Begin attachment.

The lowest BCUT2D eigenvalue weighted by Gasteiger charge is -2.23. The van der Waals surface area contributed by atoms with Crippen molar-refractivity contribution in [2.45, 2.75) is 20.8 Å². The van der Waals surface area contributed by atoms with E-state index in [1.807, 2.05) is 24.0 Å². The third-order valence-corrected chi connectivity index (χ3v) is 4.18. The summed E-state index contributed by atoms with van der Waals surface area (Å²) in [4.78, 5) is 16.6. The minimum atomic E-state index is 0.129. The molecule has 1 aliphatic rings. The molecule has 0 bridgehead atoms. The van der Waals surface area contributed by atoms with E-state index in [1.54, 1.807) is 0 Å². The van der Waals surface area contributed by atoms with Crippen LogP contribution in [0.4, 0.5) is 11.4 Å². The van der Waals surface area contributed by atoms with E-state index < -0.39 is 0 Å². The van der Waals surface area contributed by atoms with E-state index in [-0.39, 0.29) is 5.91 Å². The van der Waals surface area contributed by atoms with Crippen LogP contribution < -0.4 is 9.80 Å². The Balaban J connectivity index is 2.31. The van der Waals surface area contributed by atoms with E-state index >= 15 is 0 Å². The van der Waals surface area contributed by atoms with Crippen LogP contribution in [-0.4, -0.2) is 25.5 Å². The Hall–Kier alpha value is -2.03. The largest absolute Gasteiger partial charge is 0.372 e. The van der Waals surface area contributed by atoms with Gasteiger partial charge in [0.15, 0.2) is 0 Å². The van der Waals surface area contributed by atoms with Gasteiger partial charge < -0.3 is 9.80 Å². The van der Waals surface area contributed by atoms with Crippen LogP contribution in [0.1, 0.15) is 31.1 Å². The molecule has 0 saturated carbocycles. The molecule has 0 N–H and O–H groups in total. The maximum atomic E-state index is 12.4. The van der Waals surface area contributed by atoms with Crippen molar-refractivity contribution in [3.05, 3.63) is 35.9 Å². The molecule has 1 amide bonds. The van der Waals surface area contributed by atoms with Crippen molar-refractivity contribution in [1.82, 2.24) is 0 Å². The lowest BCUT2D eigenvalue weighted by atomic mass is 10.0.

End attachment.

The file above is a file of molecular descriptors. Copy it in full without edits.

The lowest BCUT2D eigenvalue weighted by Gasteiger charge is -2.23. The van der Waals surface area contributed by atoms with Crippen molar-refractivity contribution in [2.45, 2.75) is 20.8 Å². The van der Waals surface area contributed by atoms with E-state index in [1.807, 2.05) is 24.0 Å². The third-order valence-corrected chi connectivity index (χ3v) is 4.18. The summed E-state index contributed by atoms with van der Waals surface area (Å²) in [4.78, 5) is 16.6. The minimum atomic E-state index is 0.129. The molecule has 1 aliphatic rings. The molecule has 0 bridgehead atoms. The van der Waals surface area contributed by atoms with E-state index in [1.54, 1.807) is 0 Å². The van der Waals surface area contributed by atoms with Crippen LogP contribution in [0.4, 0.5) is 11.4 Å². The van der Waals surface area contributed by atoms with E-state index < -0.39 is 0 Å². The van der Waals surface area contributed by atoms with E-state index in [-0.39, 0.29) is 5.91 Å². The van der Waals surface area contributed by atoms with Crippen LogP contribution < -0.4 is 9.80 Å². The Balaban J connectivity index is 2.31. The van der Waals surface area contributed by atoms with E-state index >= 15 is 0 Å². The van der Waals surface area contributed by atoms with Crippen LogP contribution in [-0.4, -0.2) is 25.5 Å². The Hall–Kier alpha value is -2.03. The largest absolute Gasteiger partial charge is 0.372 e. The van der Waals surface area contributed by atoms with Gasteiger partial charge in [0.15, 0.2) is 0 Å². The van der Waals surface area contributed by atoms with Gasteiger partial charge < -0.3 is 9.80 Å². The van der Waals surface area contributed by atoms with Crippen LogP contribution in [0.1, 0.15) is 31.1 Å². The molecule has 0 saturated carbocycles. The molecule has 0 N–H and O–H groups in total. The maximum atomic E-state index is 12.4. The van der Waals surface area contributed by atoms with Crippen molar-refractivity contribution in [3.05, 3.63) is 35.9 Å². The molecule has 1 amide bonds. The van der Waals surface area contributed by atoms with Crippen molar-refractivity contribution in [1.82, 2.24) is 0 Å². The lowest BCUT2D eigenvalue weighted by atomic mass is 10.0.